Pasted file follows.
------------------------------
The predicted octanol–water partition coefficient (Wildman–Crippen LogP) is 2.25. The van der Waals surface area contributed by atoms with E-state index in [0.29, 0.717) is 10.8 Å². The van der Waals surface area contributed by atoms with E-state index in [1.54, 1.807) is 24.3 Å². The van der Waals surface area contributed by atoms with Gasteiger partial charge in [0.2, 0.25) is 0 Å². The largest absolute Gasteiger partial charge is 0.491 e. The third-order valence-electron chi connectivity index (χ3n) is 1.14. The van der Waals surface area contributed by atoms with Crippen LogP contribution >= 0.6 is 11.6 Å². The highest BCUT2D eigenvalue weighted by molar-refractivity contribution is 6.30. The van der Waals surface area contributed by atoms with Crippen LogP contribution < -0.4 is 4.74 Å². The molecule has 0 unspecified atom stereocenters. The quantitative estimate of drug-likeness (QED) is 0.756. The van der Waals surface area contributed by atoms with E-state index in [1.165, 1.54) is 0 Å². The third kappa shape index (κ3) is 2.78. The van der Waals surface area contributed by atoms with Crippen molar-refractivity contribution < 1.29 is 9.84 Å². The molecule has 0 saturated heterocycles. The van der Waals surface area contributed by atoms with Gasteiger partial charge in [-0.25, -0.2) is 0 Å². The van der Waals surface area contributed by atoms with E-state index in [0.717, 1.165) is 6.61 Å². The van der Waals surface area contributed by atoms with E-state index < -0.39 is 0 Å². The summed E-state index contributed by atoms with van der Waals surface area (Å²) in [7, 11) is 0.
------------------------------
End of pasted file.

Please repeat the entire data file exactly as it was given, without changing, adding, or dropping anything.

The predicted octanol–water partition coefficient (Wildman–Crippen LogP) is 2.25. The van der Waals surface area contributed by atoms with E-state index in [0.29, 0.717) is 10.8 Å². The van der Waals surface area contributed by atoms with E-state index in [1.54, 1.807) is 24.3 Å². The van der Waals surface area contributed by atoms with Gasteiger partial charge in [0.2, 0.25) is 0 Å². The largest absolute Gasteiger partial charge is 0.491 e. The third-order valence-electron chi connectivity index (χ3n) is 1.14. The van der Waals surface area contributed by atoms with Crippen LogP contribution >= 0.6 is 11.6 Å². The highest BCUT2D eigenvalue weighted by molar-refractivity contribution is 6.30. The van der Waals surface area contributed by atoms with Crippen LogP contribution < -0.4 is 4.74 Å². The molecule has 0 unspecified atom stereocenters. The quantitative estimate of drug-likeness (QED) is 0.756. The van der Waals surface area contributed by atoms with E-state index in [1.165, 1.54) is 0 Å². The third kappa shape index (κ3) is 2.78. The van der Waals surface area contributed by atoms with Crippen molar-refractivity contribution < 1.29 is 9.84 Å². The molecule has 0 saturated heterocycles. The van der Waals surface area contributed by atoms with Gasteiger partial charge in [-0.25, -0.2) is 0 Å². The van der Waals surface area contributed by atoms with E-state index in [0.717, 1.165) is 6.61 Å². The van der Waals surface area contributed by atoms with E-state index < -0.39 is 0 Å². The summed E-state index contributed by atoms with van der Waals surface area (Å²) in [7, 11) is 0.